In a virtual snub to separatists in Jammu and Kashmir, United States Ambassador to India Timothy J Roemer on Friday said he met only Chief Minister Omar Abdullah during his two-day visit to the state as he was the elected representative of the people.
"The purpose of the visit is that he (chief minister) is the elected leader. The chief minister is the person who represents the people here in Jammu and Kashmir," he told reporters when asked about why he didn't meet separatists.
Roemer said he had a productive and engaging meeting with the chief minister but as he was visiting the state for only two days, he didn't have time to meet too many people.
"I cannot meet everybody as I am here for only two days," he said. Political observers see the decision of the US ambassador to not interact with the separatists as a major snub to separatist outfits in the valley.
Roemer said he wanted to meet the people of the state and learn more about the people of Jammu and Kashmir as he has been doing in the rest of India.
"I wanted to meet the people as I have been doing all over India, the students who are the future leaders at a school like this," he said while visiting the Srinagar branch of the Delhi Public School at Athwajan in the outskirts of the city.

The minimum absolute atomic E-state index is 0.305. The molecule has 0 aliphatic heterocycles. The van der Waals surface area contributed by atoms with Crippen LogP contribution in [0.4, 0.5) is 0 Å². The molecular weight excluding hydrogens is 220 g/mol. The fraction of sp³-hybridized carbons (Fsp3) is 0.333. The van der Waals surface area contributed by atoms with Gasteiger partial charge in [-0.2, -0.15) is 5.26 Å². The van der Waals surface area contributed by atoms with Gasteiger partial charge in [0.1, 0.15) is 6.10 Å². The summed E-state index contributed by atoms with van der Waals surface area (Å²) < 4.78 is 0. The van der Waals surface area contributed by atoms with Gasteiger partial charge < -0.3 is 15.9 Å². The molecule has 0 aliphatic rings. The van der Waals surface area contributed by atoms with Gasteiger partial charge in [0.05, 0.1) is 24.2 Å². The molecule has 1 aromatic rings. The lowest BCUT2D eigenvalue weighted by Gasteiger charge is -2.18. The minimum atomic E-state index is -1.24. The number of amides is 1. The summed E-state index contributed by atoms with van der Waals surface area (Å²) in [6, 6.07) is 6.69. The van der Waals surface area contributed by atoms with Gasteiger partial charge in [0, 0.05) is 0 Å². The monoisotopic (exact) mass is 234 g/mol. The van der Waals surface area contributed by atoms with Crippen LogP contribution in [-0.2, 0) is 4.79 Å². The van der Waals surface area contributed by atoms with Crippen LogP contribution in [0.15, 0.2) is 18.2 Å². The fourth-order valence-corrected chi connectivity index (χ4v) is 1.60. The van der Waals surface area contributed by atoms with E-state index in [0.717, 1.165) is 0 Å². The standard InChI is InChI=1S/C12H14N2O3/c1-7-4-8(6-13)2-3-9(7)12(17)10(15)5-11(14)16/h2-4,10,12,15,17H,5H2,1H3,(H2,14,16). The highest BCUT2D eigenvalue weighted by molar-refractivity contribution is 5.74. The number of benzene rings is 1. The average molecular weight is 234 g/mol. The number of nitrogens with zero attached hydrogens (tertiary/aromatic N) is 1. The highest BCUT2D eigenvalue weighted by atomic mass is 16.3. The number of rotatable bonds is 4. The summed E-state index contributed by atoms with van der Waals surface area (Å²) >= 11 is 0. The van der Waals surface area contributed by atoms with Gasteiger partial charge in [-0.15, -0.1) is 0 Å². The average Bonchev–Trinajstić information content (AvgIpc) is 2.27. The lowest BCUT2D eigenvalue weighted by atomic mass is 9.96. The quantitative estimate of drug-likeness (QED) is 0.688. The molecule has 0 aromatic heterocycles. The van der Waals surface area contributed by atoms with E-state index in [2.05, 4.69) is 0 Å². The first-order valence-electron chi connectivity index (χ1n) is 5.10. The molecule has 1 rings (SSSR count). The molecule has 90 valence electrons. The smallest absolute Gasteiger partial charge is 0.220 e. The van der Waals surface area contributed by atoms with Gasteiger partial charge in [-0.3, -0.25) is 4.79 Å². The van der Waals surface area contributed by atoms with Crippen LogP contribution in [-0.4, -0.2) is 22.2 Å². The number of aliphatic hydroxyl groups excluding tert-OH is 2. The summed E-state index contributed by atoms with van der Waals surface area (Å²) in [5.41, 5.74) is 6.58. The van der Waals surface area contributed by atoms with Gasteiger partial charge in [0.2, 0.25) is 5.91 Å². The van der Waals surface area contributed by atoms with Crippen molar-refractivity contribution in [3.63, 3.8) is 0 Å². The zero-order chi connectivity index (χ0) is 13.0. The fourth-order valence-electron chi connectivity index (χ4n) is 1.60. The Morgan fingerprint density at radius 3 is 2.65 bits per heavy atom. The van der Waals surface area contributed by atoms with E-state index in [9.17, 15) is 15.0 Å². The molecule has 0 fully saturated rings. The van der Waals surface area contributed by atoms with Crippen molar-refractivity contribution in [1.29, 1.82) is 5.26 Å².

Roemer took out time to interact with the students in the playfield and even tried his hands at basketball. The US ambassador said that during his visit to the Dal Lake on Thursday, he was able to interact with the people in the area and see some of the challenges they face on environmental issues.
"Knowing that India and the US are working closely on environment and education issues, these are two issues that President (Barack) Obama and Prime Minister (Manmohan) Singh have outlined as part of our strategic cooperation. There are ways to, hopefully in the future, anticipate what we might be doing in education and environment and all other different areas," he said.
Roemer brushed aside a question on action being taken by the US on the issue of Major (retired) Avatar Singh, an accused in the murder case of a human rights activist in Kashmir nearly 20 years ago, and said he will not react to individual cases.
"The US stands firmly and strongly on human rights issues. We are working universally to promote human rights issues," he said.